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|Title:||Serum urate levels and consumption of common beverages and alcohol among chinese in Singapore|
|Source:||Teng, G.G., Tan, C.S., Santosa, A., Saag, K.G., Yuan, J.-M., Koh, W.-P. (2013-08). Serum urate levels and consumption of common beverages and alcohol among chinese in Singapore. Arthritis Care and Research 65 (9) : 1432-1440. ScholarBank@NUS Repository. https://doi.org/10.1002/acr.21999|
|Abstract:||Objective Western studies suggest that beverages may affect serum urate (SU) levels, but data from Asian populations are scarce. We evaluated the associations between beverages and SU levels in Singaporean Chinese. Methods The study population consisted of 483 subjects ages 45-74 years from the Singapore Chinese Health Study cohort, recruited between 1993 and 1998. Lifestyle factors, medical histories, and diet were collected through in-person interviews. SU levels and other biomarkers were measured from blood collected between 1994 and 1996. Results The mean age was 57.6 years and 44% were men. The geometric mean SU level was 321 μmoles/liter (range 157-719). Mean SU levels increased with alcohol consumption (P = 0.024 for trend). The mean SU level of daily alcohol drinkers was 42.6 μmoles/liter higher than that of nondrinkers. Similarly, increasing frequency of green tea intake was associated with rising SU levels. The highest mean SU level was observed in daily green tea drinkers (difference of 25.0 μmoles/liter) relative to nondrinkers (P = 0.009 for trend). Compared to nondrinkers, daily alcohol drinkers had an almost 5-fold increase in association with hyperuricemia (odds ratio [OR] 4.83, 95% confidence interval [95% CI] 1.10-21.23), whereas daily green tea drinkers had a 2-fold increase in association with hyperuricemia (OR 2.12, 95% CI 1.03-4.36). The present study did not show elevated levels of SU in individuals who consumed black tea, coffee, fruit juice, or soda. Conclusion Alcohol consumption increases SU levels. The finding that daily drinking of green tea is associated with hyperuricemia needs validation in future studies. Copyright © 2013 by the American College of Rheumatology.|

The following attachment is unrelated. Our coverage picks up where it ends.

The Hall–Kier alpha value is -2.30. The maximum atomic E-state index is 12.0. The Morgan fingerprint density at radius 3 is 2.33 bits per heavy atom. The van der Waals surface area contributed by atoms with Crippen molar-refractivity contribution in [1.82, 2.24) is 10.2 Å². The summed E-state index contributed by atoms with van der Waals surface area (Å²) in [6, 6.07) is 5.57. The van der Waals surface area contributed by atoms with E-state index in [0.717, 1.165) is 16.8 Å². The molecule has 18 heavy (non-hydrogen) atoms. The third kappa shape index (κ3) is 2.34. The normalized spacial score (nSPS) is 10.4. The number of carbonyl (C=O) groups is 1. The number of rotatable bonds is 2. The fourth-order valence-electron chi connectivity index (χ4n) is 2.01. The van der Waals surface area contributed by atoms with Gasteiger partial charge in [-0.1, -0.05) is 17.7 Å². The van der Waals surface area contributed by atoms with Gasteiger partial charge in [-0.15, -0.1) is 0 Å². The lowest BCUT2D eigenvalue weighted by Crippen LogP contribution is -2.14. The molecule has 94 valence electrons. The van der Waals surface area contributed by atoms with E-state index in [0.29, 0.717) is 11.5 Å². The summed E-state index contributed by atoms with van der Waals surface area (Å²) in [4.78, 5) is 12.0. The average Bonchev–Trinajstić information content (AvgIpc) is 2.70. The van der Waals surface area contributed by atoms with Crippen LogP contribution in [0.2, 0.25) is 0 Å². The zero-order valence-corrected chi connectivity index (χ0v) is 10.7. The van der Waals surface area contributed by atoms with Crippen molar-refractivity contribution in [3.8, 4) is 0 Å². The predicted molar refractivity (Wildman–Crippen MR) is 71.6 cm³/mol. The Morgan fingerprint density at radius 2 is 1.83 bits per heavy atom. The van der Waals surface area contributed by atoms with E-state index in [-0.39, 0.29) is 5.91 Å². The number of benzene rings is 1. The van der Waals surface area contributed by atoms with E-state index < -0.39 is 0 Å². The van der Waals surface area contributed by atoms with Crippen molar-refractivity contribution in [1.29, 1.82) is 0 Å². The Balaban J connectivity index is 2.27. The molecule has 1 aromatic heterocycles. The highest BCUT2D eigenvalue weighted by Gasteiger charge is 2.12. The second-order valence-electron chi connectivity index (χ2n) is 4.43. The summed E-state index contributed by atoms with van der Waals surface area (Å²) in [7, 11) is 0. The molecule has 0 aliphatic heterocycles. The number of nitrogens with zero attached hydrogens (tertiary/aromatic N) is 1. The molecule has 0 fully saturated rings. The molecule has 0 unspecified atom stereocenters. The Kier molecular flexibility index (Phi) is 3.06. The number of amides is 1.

|Source Title:||Arthritis Care and Research|
|Appears in Collections:||Staff Publications|
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